21 Vowels and consonants: Articulation “Bilabial Stop”Bilabial (with both lips)Stop (stop the air and then let it out)“B,” “P”Turn to pg and look over articulation places and mannersPractice:Alveolar nasal “N”Palatal approximate “J”Velar stop (plosive) “K,” “G”
22 Vowels and consonants: Articulation Be familiar with the terms for place and manner
23 Vowels and consonants: Articulation Generally, consonants are sounds made by constricting the air stream and vowels are made by not constricting the air as much or at allPhonetic charts are not as helpful for vowelsWe look at ways air streams can be modifiedHeight of tongueHow high tongue is in mouth: “ee” sound tongue is high, “ah” sound is lowPlace of tongueHow far forward or back tongue is in mouth: “ee” sound tongue is forward, “oo” sound tongue is backRounding of lipsHolding lips in rounded or flat position: “oh” sound versus “ee” sound
24 Vowels and consonants: Articulation These are guidelinesDifferent dialects and accents can make these sound differently
25 Beyond phonetic charts Phonetic charts show the basic sounds, or segments, of languageBut language can further modify soundsThese are called suprasegmentals are have their own special symbols in a phonetic chartNasalization: sound goes through nasal cavity and not mouthPitch: high or low “notes”Clicks: air released inward (symbol is ! In Kung)Lengthening: holding sound for longer period of time
26 Assignment Article on Click Languages Video Log on Click Languages
27 phonemicsIn order to really understand and speak a language, you need to also know how the sounds are usedPhonemics/phonology analyzes the way sounds are arranged and what sounds are important in a languagePhonemics can give you an insider (emic) view of a language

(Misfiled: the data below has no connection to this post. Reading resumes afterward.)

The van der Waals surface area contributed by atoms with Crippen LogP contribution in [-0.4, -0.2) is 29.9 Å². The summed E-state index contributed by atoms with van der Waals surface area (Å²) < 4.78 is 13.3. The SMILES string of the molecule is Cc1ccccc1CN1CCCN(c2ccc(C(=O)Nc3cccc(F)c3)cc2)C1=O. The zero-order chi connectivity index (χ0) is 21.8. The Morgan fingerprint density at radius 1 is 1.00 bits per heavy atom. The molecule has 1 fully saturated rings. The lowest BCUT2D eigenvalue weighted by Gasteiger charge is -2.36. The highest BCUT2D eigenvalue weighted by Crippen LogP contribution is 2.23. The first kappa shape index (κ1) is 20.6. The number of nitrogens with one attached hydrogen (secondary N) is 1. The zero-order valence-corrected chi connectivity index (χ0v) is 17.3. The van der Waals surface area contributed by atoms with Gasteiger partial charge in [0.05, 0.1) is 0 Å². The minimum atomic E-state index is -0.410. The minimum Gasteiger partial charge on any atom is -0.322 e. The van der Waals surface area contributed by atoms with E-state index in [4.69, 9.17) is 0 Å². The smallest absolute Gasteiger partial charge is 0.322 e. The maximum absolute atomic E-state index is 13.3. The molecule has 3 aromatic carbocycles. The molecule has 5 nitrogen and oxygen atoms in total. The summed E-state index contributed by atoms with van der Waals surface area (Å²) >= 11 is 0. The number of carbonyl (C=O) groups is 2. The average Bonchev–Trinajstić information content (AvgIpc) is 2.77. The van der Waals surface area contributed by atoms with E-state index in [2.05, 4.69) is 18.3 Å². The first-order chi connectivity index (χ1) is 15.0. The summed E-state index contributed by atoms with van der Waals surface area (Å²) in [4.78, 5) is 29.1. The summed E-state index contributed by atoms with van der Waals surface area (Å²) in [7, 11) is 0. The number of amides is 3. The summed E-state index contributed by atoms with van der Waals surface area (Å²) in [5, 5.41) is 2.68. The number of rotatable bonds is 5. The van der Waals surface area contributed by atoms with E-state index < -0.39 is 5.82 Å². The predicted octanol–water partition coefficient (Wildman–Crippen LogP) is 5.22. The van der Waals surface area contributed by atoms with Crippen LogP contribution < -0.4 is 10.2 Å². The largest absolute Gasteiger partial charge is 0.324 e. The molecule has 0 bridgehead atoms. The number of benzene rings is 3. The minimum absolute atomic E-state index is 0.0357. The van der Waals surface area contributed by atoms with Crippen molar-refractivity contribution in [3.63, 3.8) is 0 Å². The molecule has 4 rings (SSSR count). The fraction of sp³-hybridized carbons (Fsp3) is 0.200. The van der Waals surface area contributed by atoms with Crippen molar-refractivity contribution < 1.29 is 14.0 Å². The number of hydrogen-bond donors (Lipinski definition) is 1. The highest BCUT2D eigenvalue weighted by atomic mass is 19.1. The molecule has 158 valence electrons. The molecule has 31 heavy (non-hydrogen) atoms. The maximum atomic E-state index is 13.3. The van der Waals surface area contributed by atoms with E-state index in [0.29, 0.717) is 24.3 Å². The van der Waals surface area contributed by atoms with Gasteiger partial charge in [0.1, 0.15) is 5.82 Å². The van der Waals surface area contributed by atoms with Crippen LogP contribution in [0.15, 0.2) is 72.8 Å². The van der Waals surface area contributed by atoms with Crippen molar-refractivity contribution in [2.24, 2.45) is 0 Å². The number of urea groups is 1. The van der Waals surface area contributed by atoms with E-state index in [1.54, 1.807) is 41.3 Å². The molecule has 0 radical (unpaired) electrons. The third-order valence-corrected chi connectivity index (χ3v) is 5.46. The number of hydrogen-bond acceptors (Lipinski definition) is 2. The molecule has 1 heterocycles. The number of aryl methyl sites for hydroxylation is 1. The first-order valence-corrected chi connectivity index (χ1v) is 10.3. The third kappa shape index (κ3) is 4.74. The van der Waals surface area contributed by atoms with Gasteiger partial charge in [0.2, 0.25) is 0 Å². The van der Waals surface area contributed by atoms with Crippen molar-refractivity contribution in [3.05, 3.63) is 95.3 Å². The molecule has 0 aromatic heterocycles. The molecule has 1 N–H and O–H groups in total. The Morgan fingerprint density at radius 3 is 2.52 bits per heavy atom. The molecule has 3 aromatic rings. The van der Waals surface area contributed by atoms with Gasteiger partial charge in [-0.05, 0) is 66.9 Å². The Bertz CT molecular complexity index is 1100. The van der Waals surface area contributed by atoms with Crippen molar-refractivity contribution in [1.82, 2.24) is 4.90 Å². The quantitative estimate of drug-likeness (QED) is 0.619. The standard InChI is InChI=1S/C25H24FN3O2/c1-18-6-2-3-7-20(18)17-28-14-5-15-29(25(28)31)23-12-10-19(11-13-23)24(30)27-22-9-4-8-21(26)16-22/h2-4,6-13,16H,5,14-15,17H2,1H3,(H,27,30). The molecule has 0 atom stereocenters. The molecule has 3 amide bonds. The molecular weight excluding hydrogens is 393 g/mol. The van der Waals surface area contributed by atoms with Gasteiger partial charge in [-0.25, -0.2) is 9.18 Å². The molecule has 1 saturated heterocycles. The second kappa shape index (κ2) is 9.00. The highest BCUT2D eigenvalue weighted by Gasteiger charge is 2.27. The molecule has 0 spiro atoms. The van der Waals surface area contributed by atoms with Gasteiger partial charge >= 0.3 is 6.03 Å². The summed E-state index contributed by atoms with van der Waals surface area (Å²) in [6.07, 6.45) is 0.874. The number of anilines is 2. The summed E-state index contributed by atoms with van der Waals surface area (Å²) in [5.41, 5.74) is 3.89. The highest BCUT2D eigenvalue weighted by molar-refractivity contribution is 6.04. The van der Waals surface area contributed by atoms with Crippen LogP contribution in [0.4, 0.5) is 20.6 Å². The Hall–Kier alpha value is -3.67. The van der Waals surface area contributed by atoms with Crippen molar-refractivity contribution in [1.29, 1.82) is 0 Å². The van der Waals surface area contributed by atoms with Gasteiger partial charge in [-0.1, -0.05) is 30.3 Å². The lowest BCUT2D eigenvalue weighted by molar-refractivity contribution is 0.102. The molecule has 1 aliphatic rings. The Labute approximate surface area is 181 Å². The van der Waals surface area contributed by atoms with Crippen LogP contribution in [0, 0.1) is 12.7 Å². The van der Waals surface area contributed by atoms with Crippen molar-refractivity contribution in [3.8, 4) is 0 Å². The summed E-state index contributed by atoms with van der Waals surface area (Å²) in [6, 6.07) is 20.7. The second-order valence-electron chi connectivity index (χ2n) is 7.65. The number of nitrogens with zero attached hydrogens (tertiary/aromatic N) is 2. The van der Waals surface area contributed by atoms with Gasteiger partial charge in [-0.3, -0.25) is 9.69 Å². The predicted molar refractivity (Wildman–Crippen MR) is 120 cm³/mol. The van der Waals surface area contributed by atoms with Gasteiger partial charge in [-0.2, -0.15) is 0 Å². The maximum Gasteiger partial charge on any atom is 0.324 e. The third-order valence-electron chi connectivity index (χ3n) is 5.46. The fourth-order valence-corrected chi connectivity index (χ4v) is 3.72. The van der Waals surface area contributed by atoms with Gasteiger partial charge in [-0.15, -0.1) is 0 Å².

28 phonemicsPhoneme is a sound that functions to distinguish one word from anotherExample: “t” and “d” are different sounds, and also distinguish the word “tie” from the word “die”This is also a minimal pair, or a pair of words in which one difference in sound makes a difference in meaningThis is how to identify phonemes
29 phonemicsAllophones are another type of phoneme; they are a group of sounds that together form a single phonemeEach allophone is a separate unit but all together they make up a phonemeWherever you find allophones in a language, there is a good chance you will also find a pattern that defines how and where they are used in a languageExample:[ph] (aspirated p sound) usually occurs at the beginning of words[p] (unaspirated p sound) usually occurs in the middle of words
30 phonemicsExample:[ph] (aspirated p sound) usually occurs at the beginning of words[p] (unaspirated p sound) usually occurs in the middle of wordsAspirated UnaspiratedPeak SpeakPool SpoolPend SpendPun Spun
31 phonemicsThe previous example is one of complementary distribution (the different variations, or allophones, are distributed between different words)Conditioned variation means variation in allomorphs happens because of the sounds around themSometimes this can be socialMen and women can pronounce words differently (example, pg. 69)Even if two languages have the same phones, they may not group them into phonemes and allophones the same wayHow does “ng” sound in our language? Where is it found in a word?How do you pronounce ngoma (drum)? Why is this difficult?
32 paralanguageParalanguage refers to anything that is communicated alongside languageVoice cuesIntensityPenmanshipEmoticons USING ALL CAPSOne must learn how to use these properly as well
33 Voice quality and intonation AKA tone of voiceMost commonly noticed type of paralanguageWhat does it mean when you whisper?What does it mean if you whine?How do you talk to a baby?Trend of ‘rising intonation’ (began with “Valley Girl”): voice goes up at the end of a sentenceHow can this be confusing with meaning?
34 Sounds: Tone Pitch of voice can also convey meaning What are the differences between these:She went to class.She went to class?In tone languages, changing voice pitch changes meaning of the wordExample: Nupe (African):Bá: high tone = “to be sour”, mid tone = “to cut”, low tone = “to count”Example: Thai:Nâa: tone falls on second vowel = “face”Nˇaa: tone rises on second vowel = “thick”